# Jensen's inequality

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In mathematics, **Jensen's inequality**, named after the Danish mathematician Johan Jensen, relates the value of a convex function of an integral to the integral of the convex function. It was proved by Jensen in 1906.^{[1]} Given its generality, the inequality appears in many forms depending on the context, some of which are presented below. In its simplest form the inequality states that the convex transformation of a mean is less than or equal to the mean after convex transformation; it is a simple corollary that the opposite is true of concave transformations.

Jensen's inequality generalizes the statement that the secant line of a convex function lies *above* the graph of the function, which is Jensen's inequality for two points: the secant line consists of weighted means of the convex function,

while the graph of the function is the convex function of the weighted means,

In the context of probability theory, it is generally stated in the following form: if *X* is a random variable and Template:Mvar is a convex function, then

## Statements

The classical form of Jensen's inequality involves several numbers and weights. The inequality can be stated quite generally using either the language of measure theory or (equivalently) probability. In the probabilistic setting, the inequality can be further generalized to its *full strength*.

### Finite form

For a real convex function Template:Mvar, numbers *x*_{1}, *x*_{2}, ..., *x _{n}* in its domain, and positive weights

*a*, Jensen's inequality can be stated as:

_{i}and the inequality is reversed if Template:Mvar is concave, which is

Equality holds if and only if or Template:Mvar is linear.

As a particular case, if the weights *a _{i}* are all equal, then (1) and (2) become

For instance, the function log(*x*) is *concave*, so substituting *φ*(*x*) = log(*x*) in the previous formula (4) establishes the (logarithm of) the familiar arithmetic mean-geometric mean inequality:

A common application has *x* as a function of another variable (or set of variables) *t*, that is, *x _{i}* =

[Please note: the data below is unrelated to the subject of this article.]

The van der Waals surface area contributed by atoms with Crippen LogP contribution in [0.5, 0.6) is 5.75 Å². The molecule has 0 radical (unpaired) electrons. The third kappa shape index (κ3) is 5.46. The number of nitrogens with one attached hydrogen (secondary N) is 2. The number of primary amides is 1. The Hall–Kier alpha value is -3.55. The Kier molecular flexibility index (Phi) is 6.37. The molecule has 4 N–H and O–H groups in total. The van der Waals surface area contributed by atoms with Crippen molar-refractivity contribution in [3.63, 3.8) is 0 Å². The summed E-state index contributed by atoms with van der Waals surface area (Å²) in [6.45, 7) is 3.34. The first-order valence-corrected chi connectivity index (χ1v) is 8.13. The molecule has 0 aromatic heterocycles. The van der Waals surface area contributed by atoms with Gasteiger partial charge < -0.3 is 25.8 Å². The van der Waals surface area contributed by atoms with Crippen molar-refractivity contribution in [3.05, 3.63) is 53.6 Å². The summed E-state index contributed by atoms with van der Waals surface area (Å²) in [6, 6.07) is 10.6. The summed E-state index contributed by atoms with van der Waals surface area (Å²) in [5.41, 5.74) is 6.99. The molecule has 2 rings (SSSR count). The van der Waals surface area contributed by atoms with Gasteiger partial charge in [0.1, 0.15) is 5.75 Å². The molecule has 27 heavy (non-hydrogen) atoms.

*g*(

*t*). All of this carries directly over to the general continuous case: the weights

_{i}*a*are replaced by a non-negative integrable function

_{i}*f*(

*x*), such as a probability distribution, and the summations are replaced by integrals.

### Measure-theoretic and probabilistic form

Let (Ω, *A*, *μ*) be a measure space, such that *μ*(Ω) = 1. If *g* is a real-valued function that is μ-integrable, and if Template:Mvar is a convex function on the real line, then:

In real analysis, we may require an estimate on

where *a*, *b* ∈ **R**, and *f* : [*a*, *b*] → **R** is a non-negative Lebesgue-integrable function. In this case, the Lebesgue measure of [*a*, *b*] need not be unity. However, by integration by substitution, the interval can be rescaled so that it has measure unity. Then Jensen's inequality can be applied to get

The same result can be equivalently stated in a probability theory setting, by a simple change of notation. Let be a probability space, *X* an integrable real-valued random variable and Template:Mvar a convex function. Then:

In this probability setting, the measure Template:Mvar is intended as a probability , the integral with respect to Template:Mvar as an expected value , and the function *g* as a random variable *X*.

Notice that the equality holds if and only if Template:Mvar is constant (degenerate random variable) or Template:Mvar is linear.

### General inequality in a probabilistic setting

More generally, let *T* be a real topological vector space, and *X* a *T*-valued integrable random variable. In this general setting, *integrable* means that there exists an element in *T*, such that for any element *z* in the dual space of *T*: , and . Then, for any measurable convex function Template:Mvar and any sub-σ-algebra of :